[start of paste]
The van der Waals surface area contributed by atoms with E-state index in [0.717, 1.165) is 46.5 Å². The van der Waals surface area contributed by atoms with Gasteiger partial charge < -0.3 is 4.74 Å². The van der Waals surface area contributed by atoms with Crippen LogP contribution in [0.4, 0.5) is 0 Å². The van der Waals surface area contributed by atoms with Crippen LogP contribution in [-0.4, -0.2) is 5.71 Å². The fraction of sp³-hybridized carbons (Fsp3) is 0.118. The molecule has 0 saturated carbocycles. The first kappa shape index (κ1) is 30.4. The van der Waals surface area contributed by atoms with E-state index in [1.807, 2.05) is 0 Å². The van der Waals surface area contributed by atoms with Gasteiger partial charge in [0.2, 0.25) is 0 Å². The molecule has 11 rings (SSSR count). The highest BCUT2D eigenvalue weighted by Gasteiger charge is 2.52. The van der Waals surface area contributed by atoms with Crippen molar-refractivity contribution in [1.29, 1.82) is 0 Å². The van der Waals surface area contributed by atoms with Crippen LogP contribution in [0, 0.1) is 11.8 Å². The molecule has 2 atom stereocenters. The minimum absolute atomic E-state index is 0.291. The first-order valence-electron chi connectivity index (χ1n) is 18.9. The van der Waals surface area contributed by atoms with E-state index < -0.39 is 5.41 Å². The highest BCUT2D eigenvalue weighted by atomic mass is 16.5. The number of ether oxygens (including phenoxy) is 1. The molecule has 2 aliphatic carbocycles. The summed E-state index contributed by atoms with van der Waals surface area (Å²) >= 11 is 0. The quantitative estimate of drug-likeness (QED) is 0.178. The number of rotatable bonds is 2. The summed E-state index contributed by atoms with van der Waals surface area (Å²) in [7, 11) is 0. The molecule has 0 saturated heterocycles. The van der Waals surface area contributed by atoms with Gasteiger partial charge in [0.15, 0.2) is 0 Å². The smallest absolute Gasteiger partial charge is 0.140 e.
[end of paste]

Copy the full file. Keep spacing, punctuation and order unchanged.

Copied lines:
The van der Waals surface area contributed by atoms with E-state index in [0.717, 1.165) is 46.5 Å². The van der Waals surface area contributed by atoms with Gasteiger partial charge < -0.3 is 4.74 Å². The van der Waals surface area contributed by atoms with Crippen LogP contribution in [0.4, 0.5) is 0 Å². The van der Waals surface area contributed by atoms with Crippen LogP contribution in [-0.4, -0.2) is 5.71 Å². The fraction of sp³-hybridized carbons (Fsp3) is 0.118. The molecule has 0 saturated carbocycles. The first kappa shape index (κ1) is 30.4. The van der Waals surface area contributed by atoms with E-state index in [1.807, 2.05) is 0 Å². The van der Waals surface area contributed by atoms with Gasteiger partial charge in [0.2, 0.25) is 0 Å². The molecule has 11 rings (SSSR count). The highest BCUT2D eigenvalue weighted by Gasteiger charge is 2.52. The van der Waals surface area contributed by atoms with Crippen molar-refractivity contribution in [1.29, 1.82) is 0 Å². The van der Waals surface area contributed by atoms with Crippen LogP contribution in [0, 0.1) is 11.8 Å². The molecule has 2 atom stereocenters. The minimum absolute atomic E-state index is 0.291. The first-order valence-electron chi connectivity index (χ1n) is 18.9. The van der Waals surface area contributed by atoms with E-state index < -0.39 is 5.41 Å². The highest BCUT2D eigenvalue weighted by atomic mass is 16.5. The number of ether oxygens (including phenoxy) is 1. The molecule has 2 aliphatic carbocycles. The summed E-state index contributed by atoms with van der Waals surface area (Å²) >= 11 is 0. The quantitative estimate of drug-likeness (QED) is 0.178. The number of rotatable bonds is 2. The summed E-state index contributed by atoms with van der Waals surface area (Å²) in [7, 11) is 0. The molecule has 0 saturated heterocycles. The van der Waals surface area contributed by atoms with Gasteiger partial charge in [0.15, 0.2) is 0 Å². The smallest absolute Gasteiger partial charge is 0.140 e.